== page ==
IBM Snaps a Picture of the Charge Distribution of a Single Molecule

By Veronique Greenwood | February 29, 2012 12:10 pm

molecule

Using an exquisitely sensitive probe, scientists at IBM have succeeded in making an image of where a single molecule’s positive and negative charges lie. The molecule in question is X-shaped naphthalocyanine, which can switch back and forth between two different configurations when voltage is applied to it, and which IBM has used in its research into tiny logic switches. It was this shift and its accompanying change in the distribution of the molecule’s charge that the researchers chose to investigate. In the image above, red indicates where the electrical field between the probe and molecule was positive, and blue indicates negative. As scientists and engineers look into building molecule-sized transistors and other electronic devices, being able to detect exactly where a molecule’s charge is and how chemical reactions change it will be invaluable.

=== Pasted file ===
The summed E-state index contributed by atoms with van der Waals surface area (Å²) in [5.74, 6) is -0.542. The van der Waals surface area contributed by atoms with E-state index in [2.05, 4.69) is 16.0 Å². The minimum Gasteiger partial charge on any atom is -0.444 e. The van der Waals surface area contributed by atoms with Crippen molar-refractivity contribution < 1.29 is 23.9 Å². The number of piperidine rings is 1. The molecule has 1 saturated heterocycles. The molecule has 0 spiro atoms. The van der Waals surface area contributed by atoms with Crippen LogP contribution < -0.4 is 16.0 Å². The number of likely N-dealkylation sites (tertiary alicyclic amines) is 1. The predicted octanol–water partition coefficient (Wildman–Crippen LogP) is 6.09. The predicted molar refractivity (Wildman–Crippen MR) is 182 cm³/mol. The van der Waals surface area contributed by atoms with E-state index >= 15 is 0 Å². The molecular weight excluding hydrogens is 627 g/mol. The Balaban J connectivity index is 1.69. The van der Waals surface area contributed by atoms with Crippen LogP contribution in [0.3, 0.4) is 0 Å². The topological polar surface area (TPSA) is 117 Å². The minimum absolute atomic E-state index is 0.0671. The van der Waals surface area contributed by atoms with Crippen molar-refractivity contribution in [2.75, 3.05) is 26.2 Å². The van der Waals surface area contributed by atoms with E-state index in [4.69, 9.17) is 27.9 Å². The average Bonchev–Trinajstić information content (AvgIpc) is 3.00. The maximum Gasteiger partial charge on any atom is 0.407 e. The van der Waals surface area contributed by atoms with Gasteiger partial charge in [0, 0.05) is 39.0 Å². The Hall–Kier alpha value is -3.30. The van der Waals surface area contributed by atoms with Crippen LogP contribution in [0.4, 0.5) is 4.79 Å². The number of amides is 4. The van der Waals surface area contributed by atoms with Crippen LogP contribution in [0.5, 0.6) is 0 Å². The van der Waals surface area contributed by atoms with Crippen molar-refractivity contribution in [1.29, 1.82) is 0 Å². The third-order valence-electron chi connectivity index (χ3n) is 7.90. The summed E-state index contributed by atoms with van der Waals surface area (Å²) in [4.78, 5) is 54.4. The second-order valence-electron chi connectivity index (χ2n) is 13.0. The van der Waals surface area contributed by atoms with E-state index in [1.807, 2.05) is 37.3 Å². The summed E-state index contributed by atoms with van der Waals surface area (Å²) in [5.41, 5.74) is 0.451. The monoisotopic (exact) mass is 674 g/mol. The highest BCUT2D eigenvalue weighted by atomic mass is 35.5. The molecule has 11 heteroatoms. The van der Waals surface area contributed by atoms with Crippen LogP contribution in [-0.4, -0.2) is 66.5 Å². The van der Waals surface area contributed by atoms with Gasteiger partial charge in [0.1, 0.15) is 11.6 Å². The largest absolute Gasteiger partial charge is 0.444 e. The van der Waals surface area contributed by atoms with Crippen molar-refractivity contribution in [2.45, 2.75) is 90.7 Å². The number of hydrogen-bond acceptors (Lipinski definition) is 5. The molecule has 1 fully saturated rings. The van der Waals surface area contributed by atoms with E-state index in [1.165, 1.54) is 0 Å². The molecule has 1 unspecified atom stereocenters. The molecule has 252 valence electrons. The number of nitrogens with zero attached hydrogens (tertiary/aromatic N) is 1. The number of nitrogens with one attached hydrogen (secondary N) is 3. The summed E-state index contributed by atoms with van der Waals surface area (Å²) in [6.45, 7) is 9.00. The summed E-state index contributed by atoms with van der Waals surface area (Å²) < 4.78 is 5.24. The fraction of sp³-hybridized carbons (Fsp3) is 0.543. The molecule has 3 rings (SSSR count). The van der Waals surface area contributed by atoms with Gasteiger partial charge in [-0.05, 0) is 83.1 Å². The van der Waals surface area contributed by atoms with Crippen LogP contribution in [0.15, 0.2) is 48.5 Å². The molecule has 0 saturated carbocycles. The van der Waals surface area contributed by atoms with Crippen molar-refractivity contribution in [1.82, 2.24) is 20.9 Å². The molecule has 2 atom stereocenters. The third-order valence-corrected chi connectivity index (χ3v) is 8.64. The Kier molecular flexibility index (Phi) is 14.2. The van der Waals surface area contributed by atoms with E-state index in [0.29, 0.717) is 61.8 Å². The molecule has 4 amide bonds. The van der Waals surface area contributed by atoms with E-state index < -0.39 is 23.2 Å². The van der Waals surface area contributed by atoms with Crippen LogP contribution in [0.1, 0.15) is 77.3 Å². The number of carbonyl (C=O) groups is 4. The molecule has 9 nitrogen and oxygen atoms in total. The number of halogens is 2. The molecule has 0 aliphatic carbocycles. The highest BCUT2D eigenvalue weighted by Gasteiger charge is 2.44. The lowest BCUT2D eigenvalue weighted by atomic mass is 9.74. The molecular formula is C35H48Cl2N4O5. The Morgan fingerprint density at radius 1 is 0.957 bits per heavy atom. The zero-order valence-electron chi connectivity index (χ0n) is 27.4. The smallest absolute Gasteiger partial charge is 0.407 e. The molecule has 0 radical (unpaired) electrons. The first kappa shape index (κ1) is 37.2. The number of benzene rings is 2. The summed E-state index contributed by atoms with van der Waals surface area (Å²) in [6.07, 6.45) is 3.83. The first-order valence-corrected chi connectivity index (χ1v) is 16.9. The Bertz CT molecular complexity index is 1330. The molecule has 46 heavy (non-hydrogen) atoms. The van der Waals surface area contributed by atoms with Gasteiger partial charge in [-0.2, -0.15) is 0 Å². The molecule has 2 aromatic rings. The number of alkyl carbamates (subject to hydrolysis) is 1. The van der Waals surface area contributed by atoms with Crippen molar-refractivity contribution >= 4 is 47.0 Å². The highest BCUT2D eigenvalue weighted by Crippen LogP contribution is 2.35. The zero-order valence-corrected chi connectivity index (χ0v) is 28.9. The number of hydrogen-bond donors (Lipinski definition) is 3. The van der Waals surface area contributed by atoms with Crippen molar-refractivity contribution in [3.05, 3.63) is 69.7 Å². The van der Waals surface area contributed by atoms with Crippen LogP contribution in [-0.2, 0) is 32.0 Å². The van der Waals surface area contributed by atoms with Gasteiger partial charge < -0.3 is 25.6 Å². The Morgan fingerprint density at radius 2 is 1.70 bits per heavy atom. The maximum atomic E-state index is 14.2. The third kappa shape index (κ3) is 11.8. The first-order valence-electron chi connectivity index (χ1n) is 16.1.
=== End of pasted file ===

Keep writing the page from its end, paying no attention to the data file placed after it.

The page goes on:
Image courtesy of IBM Research

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